Take Me Back: Returning to the Homeland

I cannot wait to go to Africa.

A topic my mother and I often discuss is the different places that we would like to see around the world. My mother is fairly well-travelled, and has always told me that out of all of the countries and cities that she has ever been to, Egypt was, by far, her most cherished experience. While she has always wanted to travel more into the heart of Africa — and has yet to do so — her description of the moment she exited the plane as her foot touched the floor is nothing short of moving:

“As soon as I stepped off of the plane in Cairo, tears started to pour down my face. All of these years later, and I still have never been able to explain what I felt in that moment… I was home.”

This is a feeling that I believe every African American should experience at some point in their lives. Being that our ancestors were forcefully taken away from our homelands hundreds of years ago, forced into centuries of slavery and followed by decades of institutionalized racism and oppression, we, as a people, grasp onto the few ties that remain. Like thousands of others I am sure, my family has never known what African country we derive from, for some individual abruptly decided that preserving such information was not necessary. I do not know where we come from. Every morning when I wake up, I wish that I did; that I still had that connection. When my peers start to converse about their Nigerian traditions, family back home in Kenya, or the long history of their family homes and stories of migrating here, I feel without identity. All I can contribute is the tales of how my ancestors were slaves; My ancestors whose origins were not recorded, whose children were taken away from them, whose wrists were chained and whose backs were whipped, whose records of sale are still kept in my mother’s file cabinet.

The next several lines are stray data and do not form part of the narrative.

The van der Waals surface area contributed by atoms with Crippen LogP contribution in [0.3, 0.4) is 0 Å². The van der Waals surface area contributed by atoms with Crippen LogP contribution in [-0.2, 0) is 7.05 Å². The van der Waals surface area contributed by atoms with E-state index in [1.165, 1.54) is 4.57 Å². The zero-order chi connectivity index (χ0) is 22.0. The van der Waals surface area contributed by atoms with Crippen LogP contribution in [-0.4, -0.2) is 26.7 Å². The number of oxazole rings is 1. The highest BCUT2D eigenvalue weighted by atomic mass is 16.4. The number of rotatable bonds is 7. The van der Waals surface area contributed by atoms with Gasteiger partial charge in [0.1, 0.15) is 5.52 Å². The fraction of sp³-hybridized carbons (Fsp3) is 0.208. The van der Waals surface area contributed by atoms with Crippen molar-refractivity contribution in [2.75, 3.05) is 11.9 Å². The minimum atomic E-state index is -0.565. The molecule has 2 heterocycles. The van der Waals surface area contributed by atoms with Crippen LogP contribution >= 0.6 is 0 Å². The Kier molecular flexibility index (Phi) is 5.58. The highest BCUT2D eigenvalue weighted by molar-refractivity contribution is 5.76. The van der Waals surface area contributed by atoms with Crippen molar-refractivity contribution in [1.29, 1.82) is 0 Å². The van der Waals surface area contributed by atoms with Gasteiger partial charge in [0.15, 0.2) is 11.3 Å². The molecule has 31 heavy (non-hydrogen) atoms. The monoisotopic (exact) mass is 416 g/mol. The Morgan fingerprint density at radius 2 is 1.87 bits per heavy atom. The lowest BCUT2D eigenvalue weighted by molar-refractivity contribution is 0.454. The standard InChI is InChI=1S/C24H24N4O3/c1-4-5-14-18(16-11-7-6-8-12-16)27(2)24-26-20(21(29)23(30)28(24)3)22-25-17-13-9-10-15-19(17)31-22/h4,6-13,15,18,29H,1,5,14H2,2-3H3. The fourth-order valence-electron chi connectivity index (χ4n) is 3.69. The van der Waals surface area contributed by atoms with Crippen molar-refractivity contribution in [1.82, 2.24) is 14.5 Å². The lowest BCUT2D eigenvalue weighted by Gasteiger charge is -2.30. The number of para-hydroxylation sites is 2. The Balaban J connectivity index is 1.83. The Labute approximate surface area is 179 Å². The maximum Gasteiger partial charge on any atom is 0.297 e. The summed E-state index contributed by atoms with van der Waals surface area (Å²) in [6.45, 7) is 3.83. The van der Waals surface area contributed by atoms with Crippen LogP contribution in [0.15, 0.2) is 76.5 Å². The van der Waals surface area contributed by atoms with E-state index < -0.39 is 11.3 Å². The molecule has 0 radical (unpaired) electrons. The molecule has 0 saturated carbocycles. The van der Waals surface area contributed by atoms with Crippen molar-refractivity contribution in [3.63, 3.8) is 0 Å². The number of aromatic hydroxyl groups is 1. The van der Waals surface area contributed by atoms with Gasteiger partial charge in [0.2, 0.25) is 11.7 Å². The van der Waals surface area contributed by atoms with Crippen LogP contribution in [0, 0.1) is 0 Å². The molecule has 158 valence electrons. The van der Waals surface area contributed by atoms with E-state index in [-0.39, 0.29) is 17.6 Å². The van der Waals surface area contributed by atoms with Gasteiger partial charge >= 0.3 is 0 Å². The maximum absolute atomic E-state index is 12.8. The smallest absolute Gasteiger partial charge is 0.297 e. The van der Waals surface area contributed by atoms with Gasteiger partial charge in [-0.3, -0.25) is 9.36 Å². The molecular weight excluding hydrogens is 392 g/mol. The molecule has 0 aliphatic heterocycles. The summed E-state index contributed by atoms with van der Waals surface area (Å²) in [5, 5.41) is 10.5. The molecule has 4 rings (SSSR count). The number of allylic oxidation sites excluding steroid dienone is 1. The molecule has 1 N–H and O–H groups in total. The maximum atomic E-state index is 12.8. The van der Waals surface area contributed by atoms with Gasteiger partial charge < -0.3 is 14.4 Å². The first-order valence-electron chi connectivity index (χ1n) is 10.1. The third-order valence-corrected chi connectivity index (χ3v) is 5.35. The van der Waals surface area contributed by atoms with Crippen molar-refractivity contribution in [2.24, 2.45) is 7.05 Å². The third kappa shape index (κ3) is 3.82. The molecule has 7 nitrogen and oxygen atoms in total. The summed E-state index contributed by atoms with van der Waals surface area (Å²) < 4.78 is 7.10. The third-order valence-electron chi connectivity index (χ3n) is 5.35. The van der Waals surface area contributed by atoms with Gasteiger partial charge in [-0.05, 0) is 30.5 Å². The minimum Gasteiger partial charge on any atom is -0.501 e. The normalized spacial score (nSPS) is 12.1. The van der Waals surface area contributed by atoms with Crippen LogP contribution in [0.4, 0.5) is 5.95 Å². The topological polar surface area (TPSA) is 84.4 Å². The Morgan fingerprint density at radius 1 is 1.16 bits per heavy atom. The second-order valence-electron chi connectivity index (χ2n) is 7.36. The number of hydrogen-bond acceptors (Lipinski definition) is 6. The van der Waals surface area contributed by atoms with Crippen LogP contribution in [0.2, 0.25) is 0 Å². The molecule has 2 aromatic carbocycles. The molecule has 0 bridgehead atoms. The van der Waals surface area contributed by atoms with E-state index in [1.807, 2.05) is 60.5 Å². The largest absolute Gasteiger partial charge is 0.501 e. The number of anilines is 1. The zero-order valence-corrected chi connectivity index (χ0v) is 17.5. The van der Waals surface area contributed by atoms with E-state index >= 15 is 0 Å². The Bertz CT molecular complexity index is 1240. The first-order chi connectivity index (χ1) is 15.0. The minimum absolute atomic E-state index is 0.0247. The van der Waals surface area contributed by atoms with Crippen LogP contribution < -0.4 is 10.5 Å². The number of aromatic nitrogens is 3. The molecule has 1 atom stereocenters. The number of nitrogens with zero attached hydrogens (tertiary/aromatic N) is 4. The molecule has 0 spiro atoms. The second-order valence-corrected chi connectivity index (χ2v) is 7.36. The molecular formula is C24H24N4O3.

We cling to our past, because we are still reminded of it with every day that passes. Whether it be by the exponentially growing numbers of innocent black men killed every day falling victims of police brutality, or from being the only black person striving for excellence and higher education in a high school graduating class of 2016, the marks of slavery are still embedded into our society.

This is the society that has distanced the African American race from the power of our African roots. It is up to Generation Y, and all who follow, to revive and restrengthen the bond between African Americans and our African brothers and sisters. In Rose Morgan, Desideria Mwegelo, and Laura Turner’s article, Black Women in the African Diaspora Seeking Their Cultural Heritage Through Studying Abroad, they bring attention to all of the benefits that traveling to and/or studying abroad in Africa has to offer our youth. It is up to us to seize the opportunities that lay out in front of us in; It is up to us to expand our mind, our experiences, our cultural heritage; it is up to us to heal the ties that have been severed against our will. It is up to us. I am ready… Are you?